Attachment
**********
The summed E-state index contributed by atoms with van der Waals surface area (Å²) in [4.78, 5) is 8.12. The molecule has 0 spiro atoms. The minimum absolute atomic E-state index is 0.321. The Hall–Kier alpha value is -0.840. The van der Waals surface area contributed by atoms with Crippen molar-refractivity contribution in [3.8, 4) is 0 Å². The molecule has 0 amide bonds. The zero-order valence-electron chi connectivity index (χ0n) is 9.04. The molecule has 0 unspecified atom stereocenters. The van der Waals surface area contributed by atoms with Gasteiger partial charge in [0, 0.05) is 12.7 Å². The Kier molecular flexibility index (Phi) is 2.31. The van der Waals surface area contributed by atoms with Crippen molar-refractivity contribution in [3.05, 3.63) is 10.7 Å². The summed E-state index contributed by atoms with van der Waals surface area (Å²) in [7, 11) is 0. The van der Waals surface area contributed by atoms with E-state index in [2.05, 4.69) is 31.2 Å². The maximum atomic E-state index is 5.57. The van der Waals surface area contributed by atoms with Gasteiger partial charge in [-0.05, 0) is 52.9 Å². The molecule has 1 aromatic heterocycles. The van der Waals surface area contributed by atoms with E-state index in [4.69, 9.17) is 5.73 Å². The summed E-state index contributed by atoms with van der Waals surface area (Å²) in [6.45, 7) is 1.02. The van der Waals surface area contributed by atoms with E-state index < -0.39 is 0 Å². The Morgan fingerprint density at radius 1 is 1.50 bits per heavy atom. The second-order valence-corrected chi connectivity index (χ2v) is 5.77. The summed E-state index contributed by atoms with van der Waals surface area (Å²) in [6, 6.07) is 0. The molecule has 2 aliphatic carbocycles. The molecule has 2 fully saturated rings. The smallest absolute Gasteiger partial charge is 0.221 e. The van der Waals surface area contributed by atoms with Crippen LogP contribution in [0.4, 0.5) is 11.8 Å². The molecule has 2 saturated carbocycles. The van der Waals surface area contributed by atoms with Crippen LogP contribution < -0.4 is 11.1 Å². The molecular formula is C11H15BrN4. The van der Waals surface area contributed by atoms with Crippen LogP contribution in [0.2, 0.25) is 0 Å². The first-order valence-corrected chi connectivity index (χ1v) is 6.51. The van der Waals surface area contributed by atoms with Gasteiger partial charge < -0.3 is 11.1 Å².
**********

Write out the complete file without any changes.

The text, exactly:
The summed E-state index contributed by atoms with van der Waals surface area (Å²) in [4.78, 5) is 8.12. The molecule has 0 spiro atoms. The minimum absolute atomic E-state index is 0.321. The Hall–Kier alpha value is -0.840. The van der Waals surface area contributed by atoms with Crippen molar-refractivity contribution in [3.8, 4) is 0 Å². The molecule has 0 amide bonds. The zero-order valence-electron chi connectivity index (χ0n) is 9.04. The molecule has 0 unspecified atom stereocenters. The van der Waals surface area contributed by atoms with Gasteiger partial charge in [0, 0.05) is 12.7 Å². The Kier molecular flexibility index (Phi) is 2.31. The van der Waals surface area contributed by atoms with Crippen molar-refractivity contribution in [3.05, 3.63) is 10.7 Å². The summed E-state index contributed by atoms with van der Waals surface area (Å²) in [7, 11) is 0. The van der Waals surface area contributed by atoms with E-state index in [2.05, 4.69) is 31.2 Å². The maximum atomic E-state index is 5.57. The van der Waals surface area contributed by atoms with Gasteiger partial charge in [-0.05, 0) is 52.9 Å². The molecule has 1 aromatic heterocycles. The van der Waals surface area contributed by atoms with E-state index in [4.69, 9.17) is 5.73 Å². The summed E-state index contributed by atoms with van der Waals surface area (Å²) in [6.45, 7) is 1.02. The van der Waals surface area contributed by atoms with E-state index < -0.39 is 0 Å². The Morgan fingerprint density at radius 1 is 1.50 bits per heavy atom. The second-order valence-corrected chi connectivity index (χ2v) is 5.77. The summed E-state index contributed by atoms with van der Waals surface area (Å²) in [6, 6.07) is 0. The molecule has 2 aliphatic carbocycles. The molecule has 2 fully saturated rings. The smallest absolute Gasteiger partial charge is 0.221 e. The van der Waals surface area contributed by atoms with Crippen LogP contribution in [0.4, 0.5) is 11.8 Å². The molecule has 2 saturated carbocycles. The van der Waals surface area contributed by atoms with Crippen LogP contribution < -0.4 is 11.1 Å². The molecular formula is C11H15BrN4. The van der Waals surface area contributed by atoms with Crippen LogP contribution in [0.2, 0.25) is 0 Å². The first-order valence-corrected chi connectivity index (χ1v) is 6.51. The van der Waals surface area contributed by atoms with Gasteiger partial charge < -0.3 is 11.1 Å².